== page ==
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Chief prosecutor cuts oversea trip short over bills

Moon Moo-il could threaten to resign over Blue House’s initiative

May 03,2019
Moon Moo-il
Prosecutor General Moon Moo-il decided Thursday to cut an overseas business trip short to return to Korea on Saturday and respond to lawmakers’ fast-tracking of bills to reform the criminal justice system.

The Supreme Prosecutors’ Office said Thursday that Moon canceled a planned visit to Ecuador and will return to Korea. Moon has been on an overseas trip to sign judicial cooperation agreements with several countries since Sunday. He visited Oman, Uzbekistan and is currently in Kyrgyzstan.

Some prosecutors said Moon must fight the reform plan by threatening his resignation. Moon’s tenure runs until July.

In June 2004, then-Prosecutor General Song Kwang-soo successfully fought the Justice Ministry and ruling party’s campaign to shut down the central investigation unit of the Supreme Prosecutors’ Office by threatening his resignation. At the time, Song said the government must “behead” him first to introduce the changes.

When the prosecution faced a similar reform attempt in 2011, then-Prosecutor General Kim Joon-gyu expressed his intention to step down in protest with 46 days remaining in his term. Kim did so while then-President Lee Myung-bak was out of the country, an unprecedented confrontation against the Blue House.

Moon already voiced his opposition to the judicial reform bills on Wednesday. In a statement, the top prosecutor said the fast-tracked bills “go against the democratic principle of check and balances.”

He particularly complained that the bills are awarding exclusive powers - a combination of primary investigation rights without supervision and intelligence authority - to the police. He said he could not accept the direction of the current reform proposal.

The top prosecutor had already resisted the reform initiative. He met with President Moon Jae-in on June 15, 2018, to express his concerns about the plan.

At the time, the Blue House said the prosecutor general had “extremely candidly” expressed his concerns to the president, and the president told him that it was necessary for the police to have more autonomy in investigations, while the prosecutors, who have indictment power, should control the police probes afterward if supplements are necessary.

The Blue House, which pushed the reform measures designed to curb the prosecution’s powers, remained silent about the top prosecutor’s public disagreement with a presidential initiative. No official comment was issued Thursday.

Prosecutors have worried that the bills are designed to curb their powers. One bill seeks to divide the prosecution’s exclusive indictment power and bestow it on a new agency investigating senior public servants.

The new agency will have powers to investigate and indict prosecutors for corruption.

Another bill on redistributing investigative powers is designed to scrap prosecutors’ right to command an investigation. The primary investigation right and the right to conclude a probe would be given to the police, while prosecutors are allowed to demand additional investigations “if necessary,” rather than directly commanding the probes, according to the bill. Prosecutors said the term “if necessary” will weaken their authority to demand additional probes.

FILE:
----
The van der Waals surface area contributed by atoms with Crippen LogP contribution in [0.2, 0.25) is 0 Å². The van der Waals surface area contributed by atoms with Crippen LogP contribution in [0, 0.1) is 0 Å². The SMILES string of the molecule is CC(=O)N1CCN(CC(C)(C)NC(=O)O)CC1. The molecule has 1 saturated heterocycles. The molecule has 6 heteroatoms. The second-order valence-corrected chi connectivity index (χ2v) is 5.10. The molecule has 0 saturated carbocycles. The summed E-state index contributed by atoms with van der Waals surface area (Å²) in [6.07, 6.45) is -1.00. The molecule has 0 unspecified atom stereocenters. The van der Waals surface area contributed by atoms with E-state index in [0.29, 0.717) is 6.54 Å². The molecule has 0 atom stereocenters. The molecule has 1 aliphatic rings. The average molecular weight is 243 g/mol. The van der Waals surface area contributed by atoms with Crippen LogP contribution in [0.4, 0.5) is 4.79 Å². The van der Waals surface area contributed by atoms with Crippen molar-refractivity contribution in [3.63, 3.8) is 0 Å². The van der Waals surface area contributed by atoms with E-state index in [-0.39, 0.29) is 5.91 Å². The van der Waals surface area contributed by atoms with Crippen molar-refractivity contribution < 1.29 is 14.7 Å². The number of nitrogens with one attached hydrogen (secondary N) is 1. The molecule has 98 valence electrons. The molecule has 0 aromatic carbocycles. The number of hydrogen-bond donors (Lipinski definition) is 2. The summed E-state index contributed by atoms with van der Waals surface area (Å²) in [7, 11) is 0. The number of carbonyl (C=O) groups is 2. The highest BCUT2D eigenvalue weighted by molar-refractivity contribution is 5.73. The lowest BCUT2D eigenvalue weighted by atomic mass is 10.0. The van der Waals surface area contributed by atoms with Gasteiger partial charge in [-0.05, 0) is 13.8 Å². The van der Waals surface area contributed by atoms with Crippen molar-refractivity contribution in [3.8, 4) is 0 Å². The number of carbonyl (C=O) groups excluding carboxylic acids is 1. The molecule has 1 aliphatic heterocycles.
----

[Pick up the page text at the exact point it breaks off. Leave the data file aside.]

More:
Prosecutors also worry that the police will have too much power based on their right to collect domestic intelligence.

“The National Intelligence Service’s domestic operations were shut down, so the police have the exclusive authority to collect domestic information,” said an official from the Supreme Prosecutors’ Office. “The bill on redistributing investigative powers between the prosecution and the police does not contain any plans to disperse the police powers.

“If the bills are passed as they are, the police will have absolute power, and the prosecutor general was worrying about this,” he said.

Another prosecution official agrees. “The prosecution’s bureau that collects criminal intelligence has been shut down, so has the National Intelligence Service’s domestic section, so the Blue House only reads intelligence reports authored by the police,” he said. Because the Blue House cannot compare police briefings with other agencies’ intelligence, the police’s influence grows bigger, he said.

The police maintain prosecutors can control investigations by demanding additional probes and exercising its rights to demand disciplinary actions against police.

The National Police Agency issued a press release on Thursday and said it is designing a meticulous plan for investigation steps.

“If the police decide to drop a case, a relevant person in the case can file an objection, according to the bill,” said a senior police official in charge of investigation reform. “Then, the case will be handed over to the prosecution. The prosecution’s argument that the police can drop cases on its own discretion is not true.”

Lee Woong-hyuk, a professor at the department of police science at Konkuk University, agrees that the prosecution is going too far to demand that the police need to separate intelligence gathering and investigations. “It is the police’s duty to collect information regarding public order and conduct an investigation,” said Lee.

“The prosecution is demanding that they be separated, and it is hard to understand this. There are no police in the world who separately carry out intelligence gathering and investigations.”

BY SER MYO-JA, KIM MIN-SANG and KIM KI-JEONG [ser.myoja@joongang.co.kr]


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